Intel's Affordable CPUs, Celeron, Will Be Upgraded to Ivy Bridge in January 2013

The processors will have two cores and TDPs as low as 35W

Intel's Ivy Bridge architecture is the current standard that all high-end central processors have to compare themselves to, but that doesn't really help mainstream and casual consumers much, so Intel is working on expanding the architecture to the lower market segments.

The CPU range that Intel sells to owners of mid-range and entry-level desktop personal computers is called Celeron.

This series of central processing units will finally move to the 22nm Ivy Bridge architecture in three months (January 2013).

The Santa Clara, California-based company may even make the announcement during the Consumer Electronics Show (CES 2012).

This information comes from a report by, which mentions three chips by name: Celeron G1620, Celeron G1610 and Celeron G1610T.

All of them will be compatible with LGA 1155 motherboards based on the 6-series and 7-series chipsets.

The Celeron G1620 will be the strongest of the lot, which means it will be the closest to the $100 / 100 Euro price mark.

It has two cores working at 2.7 GHz, 2 MB of L3 cache, DDR3-1333 MHz RAM support, an integrated graphics processors (IGP) of 650 MHz, and a TDP (thermal design power) of 55W.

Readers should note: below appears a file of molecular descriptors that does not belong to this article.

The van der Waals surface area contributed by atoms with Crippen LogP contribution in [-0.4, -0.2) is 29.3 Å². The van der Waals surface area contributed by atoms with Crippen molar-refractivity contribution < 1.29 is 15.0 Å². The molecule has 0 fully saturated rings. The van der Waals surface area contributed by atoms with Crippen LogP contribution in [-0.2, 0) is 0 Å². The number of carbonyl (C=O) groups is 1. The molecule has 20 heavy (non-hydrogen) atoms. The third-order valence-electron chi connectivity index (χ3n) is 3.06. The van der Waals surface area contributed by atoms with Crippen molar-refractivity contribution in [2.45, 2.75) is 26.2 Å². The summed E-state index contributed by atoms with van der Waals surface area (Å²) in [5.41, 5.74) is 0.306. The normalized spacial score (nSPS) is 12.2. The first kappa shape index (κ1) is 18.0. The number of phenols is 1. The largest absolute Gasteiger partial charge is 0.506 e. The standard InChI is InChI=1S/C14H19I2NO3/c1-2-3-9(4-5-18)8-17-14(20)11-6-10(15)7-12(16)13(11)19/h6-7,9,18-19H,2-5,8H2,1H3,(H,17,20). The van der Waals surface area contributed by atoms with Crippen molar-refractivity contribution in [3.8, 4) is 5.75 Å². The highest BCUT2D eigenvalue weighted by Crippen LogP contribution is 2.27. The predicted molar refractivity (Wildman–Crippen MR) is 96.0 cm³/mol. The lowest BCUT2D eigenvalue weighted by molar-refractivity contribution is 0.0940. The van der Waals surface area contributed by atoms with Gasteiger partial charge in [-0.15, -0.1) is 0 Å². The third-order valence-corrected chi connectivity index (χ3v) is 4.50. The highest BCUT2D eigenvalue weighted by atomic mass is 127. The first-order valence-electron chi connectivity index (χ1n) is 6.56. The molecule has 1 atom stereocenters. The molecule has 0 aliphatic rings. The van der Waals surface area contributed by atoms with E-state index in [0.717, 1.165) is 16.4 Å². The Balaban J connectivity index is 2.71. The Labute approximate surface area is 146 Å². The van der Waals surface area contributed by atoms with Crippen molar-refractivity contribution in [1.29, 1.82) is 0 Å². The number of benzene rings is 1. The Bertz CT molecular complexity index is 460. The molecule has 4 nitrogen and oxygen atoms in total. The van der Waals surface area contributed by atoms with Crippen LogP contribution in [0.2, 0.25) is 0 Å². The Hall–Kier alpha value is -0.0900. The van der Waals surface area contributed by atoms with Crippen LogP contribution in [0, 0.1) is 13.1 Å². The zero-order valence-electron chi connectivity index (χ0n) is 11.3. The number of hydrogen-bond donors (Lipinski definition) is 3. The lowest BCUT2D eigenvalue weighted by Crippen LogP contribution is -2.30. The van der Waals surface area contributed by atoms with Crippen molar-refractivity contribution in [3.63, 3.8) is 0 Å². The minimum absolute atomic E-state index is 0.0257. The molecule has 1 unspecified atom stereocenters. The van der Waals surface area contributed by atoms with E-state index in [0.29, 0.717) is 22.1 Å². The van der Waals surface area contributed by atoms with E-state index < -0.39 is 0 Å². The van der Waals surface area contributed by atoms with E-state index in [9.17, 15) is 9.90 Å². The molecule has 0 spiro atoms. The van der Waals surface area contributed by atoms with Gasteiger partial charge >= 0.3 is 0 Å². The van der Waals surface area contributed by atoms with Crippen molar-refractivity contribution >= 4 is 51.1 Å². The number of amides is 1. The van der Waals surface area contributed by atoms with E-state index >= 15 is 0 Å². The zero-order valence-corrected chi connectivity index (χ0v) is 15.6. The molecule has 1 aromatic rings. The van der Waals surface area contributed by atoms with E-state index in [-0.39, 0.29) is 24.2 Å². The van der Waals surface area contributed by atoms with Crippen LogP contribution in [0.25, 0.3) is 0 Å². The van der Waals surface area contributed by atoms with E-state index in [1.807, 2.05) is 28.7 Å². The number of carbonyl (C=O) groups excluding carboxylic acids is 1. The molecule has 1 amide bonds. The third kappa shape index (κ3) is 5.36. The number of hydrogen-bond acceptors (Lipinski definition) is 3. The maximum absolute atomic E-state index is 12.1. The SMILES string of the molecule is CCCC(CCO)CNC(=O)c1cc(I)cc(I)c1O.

Celeron G1610 is supposed to be the affordable chip, which means it will be the “cheapest of the cheap” as it were. Though its specs, including the TDP, are mostly the same as above, it runs at 2.6 GHz.

That leaves us with the Celeron G1610T. This is a unit that should sell for a sum between the prices of other two. While it is quite a bit slower (2.30 GHz), it has a TDP of just 35W.

Those interested in either one of these chips should keep in mind that they have no Hyper-Threading support (the computer won't have twice the number of 'logical' cores to work with) and no Turbo Boost either (no automatic overclocking).

Nevertheless, they should be decent enough at everything, though an add-in graphics card will be needed for anything more strenuous than web browsing and video playback.

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